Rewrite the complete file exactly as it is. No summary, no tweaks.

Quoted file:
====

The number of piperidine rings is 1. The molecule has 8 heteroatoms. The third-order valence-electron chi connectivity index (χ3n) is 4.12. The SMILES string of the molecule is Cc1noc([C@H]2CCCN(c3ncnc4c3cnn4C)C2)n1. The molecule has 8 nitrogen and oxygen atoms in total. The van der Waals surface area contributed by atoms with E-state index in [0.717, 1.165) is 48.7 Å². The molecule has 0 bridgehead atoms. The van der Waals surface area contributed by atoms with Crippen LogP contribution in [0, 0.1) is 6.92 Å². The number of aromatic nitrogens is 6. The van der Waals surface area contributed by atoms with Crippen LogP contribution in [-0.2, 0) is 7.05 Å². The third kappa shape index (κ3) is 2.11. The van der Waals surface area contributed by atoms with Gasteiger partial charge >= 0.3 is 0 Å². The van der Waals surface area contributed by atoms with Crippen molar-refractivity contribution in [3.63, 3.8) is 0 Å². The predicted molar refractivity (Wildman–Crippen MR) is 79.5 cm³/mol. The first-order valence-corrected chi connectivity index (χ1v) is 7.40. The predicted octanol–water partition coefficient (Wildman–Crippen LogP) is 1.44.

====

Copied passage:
The number of piperidine rings is 1. The molecule has 8 heteroatoms. The third-order valence-electron chi connectivity index (χ3n) is 4.12. The SMILES string of the molecule is Cc1noc([C@H]2CCCN(c3ncnc4c3cnn4C)C2)n1. The molecule has 8 nitrogen and oxygen atoms in total. The van der Waals surface area contributed by atoms with E-state index in [0.717, 1.165) is 48.7 Å². The molecule has 0 bridgehead atoms. The van der Waals surface area contributed by atoms with Crippen LogP contribution in [0, 0.1) is 6.92 Å². The number of aromatic nitrogens is 6. The van der Waals surface area contributed by atoms with Crippen LogP contribution in [-0.2, 0) is 7.05 Å². The third kappa shape index (κ3) is 2.11. The van der Waals surface area contributed by atoms with Gasteiger partial charge >= 0.3 is 0 Å². The van der Waals surface area contributed by atoms with Crippen molar-refractivity contribution in [3.63, 3.8) is 0 Å². The predicted molar refractivity (Wildman–Crippen MR) is 79.5 cm³/mol. The first-order valence-corrected chi connectivity index (χ1v) is 7.40. The predicted octanol–water partition coefficient (Wildman–Crippen LogP) is 1.44.